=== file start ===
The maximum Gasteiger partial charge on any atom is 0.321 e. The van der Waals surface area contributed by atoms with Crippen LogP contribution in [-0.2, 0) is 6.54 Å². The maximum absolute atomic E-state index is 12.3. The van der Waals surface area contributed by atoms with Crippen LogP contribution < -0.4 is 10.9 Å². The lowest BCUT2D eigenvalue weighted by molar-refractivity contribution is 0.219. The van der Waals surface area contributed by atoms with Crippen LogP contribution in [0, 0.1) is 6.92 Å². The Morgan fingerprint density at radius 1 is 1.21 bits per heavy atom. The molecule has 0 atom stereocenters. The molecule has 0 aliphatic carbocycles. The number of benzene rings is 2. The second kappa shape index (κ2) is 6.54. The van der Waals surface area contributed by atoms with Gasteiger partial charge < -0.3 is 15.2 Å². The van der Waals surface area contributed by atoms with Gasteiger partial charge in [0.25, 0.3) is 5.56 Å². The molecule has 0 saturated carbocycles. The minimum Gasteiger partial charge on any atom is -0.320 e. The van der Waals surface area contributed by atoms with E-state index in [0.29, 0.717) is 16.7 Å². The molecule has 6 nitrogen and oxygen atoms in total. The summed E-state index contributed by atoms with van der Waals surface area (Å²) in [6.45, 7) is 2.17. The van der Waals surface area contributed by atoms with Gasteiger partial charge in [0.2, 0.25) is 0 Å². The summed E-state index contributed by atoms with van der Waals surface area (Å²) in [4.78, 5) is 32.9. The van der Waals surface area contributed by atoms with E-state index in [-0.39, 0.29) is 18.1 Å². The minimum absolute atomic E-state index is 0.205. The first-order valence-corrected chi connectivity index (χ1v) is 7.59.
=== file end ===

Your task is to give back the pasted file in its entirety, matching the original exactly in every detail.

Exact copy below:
The maximum Gasteiger partial charge on any atom is 0.321 e. The van der Waals surface area contributed by atoms with Crippen LogP contribution in [-0.2, 0) is 6.54 Å². The maximum absolute atomic E-state index is 12.3. The van der Waals surface area contributed by atoms with Crippen LogP contribution < -0.4 is 10.9 Å². The lowest BCUT2D eigenvalue weighted by molar-refractivity contribution is 0.219. The van der Waals surface area contributed by atoms with Crippen LogP contribution in [0, 0.1) is 6.92 Å². The Morgan fingerprint density at radius 1 is 1.21 bits per heavy atom. The molecule has 0 atom stereocenters. The molecule has 0 aliphatic carbocycles. The number of benzene rings is 2. The second kappa shape index (κ2) is 6.54. The van der Waals surface area contributed by atoms with Gasteiger partial charge < -0.3 is 15.2 Å². The van der Waals surface area contributed by atoms with Gasteiger partial charge in [0.25, 0.3) is 5.56 Å². The molecule has 0 saturated carbocycles. The minimum Gasteiger partial charge on any atom is -0.320 e. The van der Waals surface area contributed by atoms with E-state index in [0.29, 0.717) is 16.7 Å². The molecule has 6 nitrogen and oxygen atoms in total. The summed E-state index contributed by atoms with van der Waals surface area (Å²) in [6.45, 7) is 2.17. The van der Waals surface area contributed by atoms with Gasteiger partial charge in [0.2, 0.25) is 0 Å². The summed E-state index contributed by atoms with van der Waals surface area (Å²) in [4.78, 5) is 32.9. The van der Waals surface area contributed by atoms with E-state index in [-0.39, 0.29) is 18.1 Å². The minimum absolute atomic E-state index is 0.205. The first-order valence-corrected chi connectivity index (χ1v) is 7.59.